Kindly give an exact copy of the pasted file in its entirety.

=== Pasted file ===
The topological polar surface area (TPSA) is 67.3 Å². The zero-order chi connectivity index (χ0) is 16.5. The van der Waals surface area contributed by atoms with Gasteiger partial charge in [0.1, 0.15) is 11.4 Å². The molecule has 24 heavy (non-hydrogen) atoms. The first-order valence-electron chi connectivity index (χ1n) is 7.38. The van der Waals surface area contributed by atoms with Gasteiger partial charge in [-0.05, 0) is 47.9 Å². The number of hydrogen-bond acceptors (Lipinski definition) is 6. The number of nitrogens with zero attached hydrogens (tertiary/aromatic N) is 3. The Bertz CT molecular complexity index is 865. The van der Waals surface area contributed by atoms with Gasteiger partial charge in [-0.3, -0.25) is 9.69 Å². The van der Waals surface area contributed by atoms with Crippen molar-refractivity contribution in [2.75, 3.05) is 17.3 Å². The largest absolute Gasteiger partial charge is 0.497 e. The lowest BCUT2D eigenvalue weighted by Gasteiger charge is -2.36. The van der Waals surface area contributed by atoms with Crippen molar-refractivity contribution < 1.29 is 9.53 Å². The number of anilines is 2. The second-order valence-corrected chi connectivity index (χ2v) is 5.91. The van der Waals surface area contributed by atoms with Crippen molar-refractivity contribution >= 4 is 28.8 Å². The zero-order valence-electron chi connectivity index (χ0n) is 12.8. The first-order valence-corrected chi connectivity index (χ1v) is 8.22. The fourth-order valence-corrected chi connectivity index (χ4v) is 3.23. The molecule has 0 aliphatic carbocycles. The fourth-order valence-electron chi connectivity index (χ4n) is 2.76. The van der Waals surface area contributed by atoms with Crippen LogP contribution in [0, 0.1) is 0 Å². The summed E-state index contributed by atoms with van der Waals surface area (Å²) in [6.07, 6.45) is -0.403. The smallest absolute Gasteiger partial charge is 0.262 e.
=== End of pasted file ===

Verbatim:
The topological polar surface area (TPSA) is 67.3 Å². The zero-order chi connectivity index (χ0) is 16.5. The van der Waals surface area contributed by atoms with Gasteiger partial charge in [0.1, 0.15) is 11.4 Å². The molecule has 24 heavy (non-hydrogen) atoms. The first-order valence-electron chi connectivity index (χ1n) is 7.38. The van der Waals surface area contributed by atoms with Gasteiger partial charge in [-0.05, 0) is 47.9 Å². The number of hydrogen-bond acceptors (Lipinski definition) is 6. The number of nitrogens with zero attached hydrogens (tertiary/aromatic N) is 3. The Bertz CT molecular complexity index is 865. The van der Waals surface area contributed by atoms with Gasteiger partial charge in [-0.3, -0.25) is 9.69 Å². The van der Waals surface area contributed by atoms with Crippen molar-refractivity contribution in [2.75, 3.05) is 17.3 Å². The largest absolute Gasteiger partial charge is 0.497 e. The lowest BCUT2D eigenvalue weighted by Gasteiger charge is -2.36. The van der Waals surface area contributed by atoms with Crippen molar-refractivity contribution < 1.29 is 9.53 Å². The number of anilines is 2. The second-order valence-corrected chi connectivity index (χ2v) is 5.91. The van der Waals surface area contributed by atoms with Crippen molar-refractivity contribution >= 4 is 28.8 Å². The zero-order valence-electron chi connectivity index (χ0n) is 12.8. The first-order valence-corrected chi connectivity index (χ1v) is 8.22. The fourth-order valence-corrected chi connectivity index (χ4v) is 3.23. The molecule has 0 aliphatic carbocycles. The fourth-order valence-electron chi connectivity index (χ4n) is 2.76. The van der Waals surface area contributed by atoms with Crippen LogP contribution in [0, 0.1) is 0 Å². The summed E-state index contributed by atoms with van der Waals surface area (Å²) in [6.07, 6.45) is -0.403. The smallest absolute Gasteiger partial charge is 0.262 e.